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Betula nana L.

13 photos.
Known as "bog birch" and sharing the common name "dwarf birch" with Betula glandulosa,
this species is smaller than glandulosaNana hybridizes with glandulosa where the ranges
overlap and many (maybe all) of the photos below are probably of hybrids.

ITIS Taxonomic Serial No. 19479








1.  Early June.  Male catkins and fully
developed leaves. Leaves wider than long
are common.  Note resin glands on stems.

2.  Early June.  Male and female catkins

3.  Early June.  fully developed male

4.  Early June.  Young plant in sheltered

5.  Early June.  Fully leaved-out shrubs.

6.  Early June.  Prostrate shrubs on Eagle
summit.  Above tree-line and wind-swept.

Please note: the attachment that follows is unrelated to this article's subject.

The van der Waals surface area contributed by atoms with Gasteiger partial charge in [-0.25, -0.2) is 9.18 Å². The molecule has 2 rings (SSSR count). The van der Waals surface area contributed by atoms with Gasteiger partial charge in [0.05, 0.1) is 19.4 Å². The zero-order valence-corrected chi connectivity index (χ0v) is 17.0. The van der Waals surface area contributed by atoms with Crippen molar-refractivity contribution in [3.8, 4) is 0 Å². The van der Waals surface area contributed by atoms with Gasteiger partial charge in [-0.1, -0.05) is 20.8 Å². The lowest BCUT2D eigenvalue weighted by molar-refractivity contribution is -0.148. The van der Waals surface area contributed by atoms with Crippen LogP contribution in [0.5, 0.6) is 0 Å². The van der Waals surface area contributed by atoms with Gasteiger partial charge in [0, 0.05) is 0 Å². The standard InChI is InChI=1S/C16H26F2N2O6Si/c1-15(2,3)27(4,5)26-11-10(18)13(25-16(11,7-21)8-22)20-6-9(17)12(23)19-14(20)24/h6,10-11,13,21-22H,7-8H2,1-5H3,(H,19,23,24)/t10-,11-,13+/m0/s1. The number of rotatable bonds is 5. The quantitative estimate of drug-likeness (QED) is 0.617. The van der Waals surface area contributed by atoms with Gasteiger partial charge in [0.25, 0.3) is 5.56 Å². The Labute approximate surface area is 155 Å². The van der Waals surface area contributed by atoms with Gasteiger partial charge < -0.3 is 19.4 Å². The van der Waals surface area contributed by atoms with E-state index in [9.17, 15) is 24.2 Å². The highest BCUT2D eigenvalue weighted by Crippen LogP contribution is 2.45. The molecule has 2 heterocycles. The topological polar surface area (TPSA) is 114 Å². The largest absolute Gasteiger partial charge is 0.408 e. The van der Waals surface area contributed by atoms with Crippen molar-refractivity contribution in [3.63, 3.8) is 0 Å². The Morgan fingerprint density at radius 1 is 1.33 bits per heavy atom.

7.  Early June.  Leaves from the four
species of birch in our area.

8.  Late June.  Ends of branches from
the four species of birch.

9.  Late August.  Red fall color.
with next year's male catkins

10.  Early September. Fully developed
female catkins and developing male catkins
which will bloom the next spring.
  Nana fall colors are more
variable than those of glandulosa.

11.  Early September.  More fall colors.

12. Early September.  Recently the fall colors
on Eagle summit have faded before they
fully developed.

13.   June 12, 2009.   An infestation of some kind.

Photos 1, 2, 4, 5, 9 and 10 taken
near upper Half Dollar creek.
65°  25.62' N,   144°  46.51' W
Elev. 2050 ft.

Photos 3, 6 and 12 taken on Eagle summit.
65°  29.22' N,   145°  23.56' W
Elev. 3700 ft.

Photos 7, 8 and 11 taken at 8 mile
Portage Creek road.
65°  25.76' N,  144°  46.65' W
Elev. 2200 ft.

Photo 13 taken on the hillside
above the right limit of Harrison creek
between Squaw creek and Bottom Dollar creek.
Latitude: N 65° 22' 46.83"
Longitude: W 144° 50' 48.981"
Altitude: 493.84 m.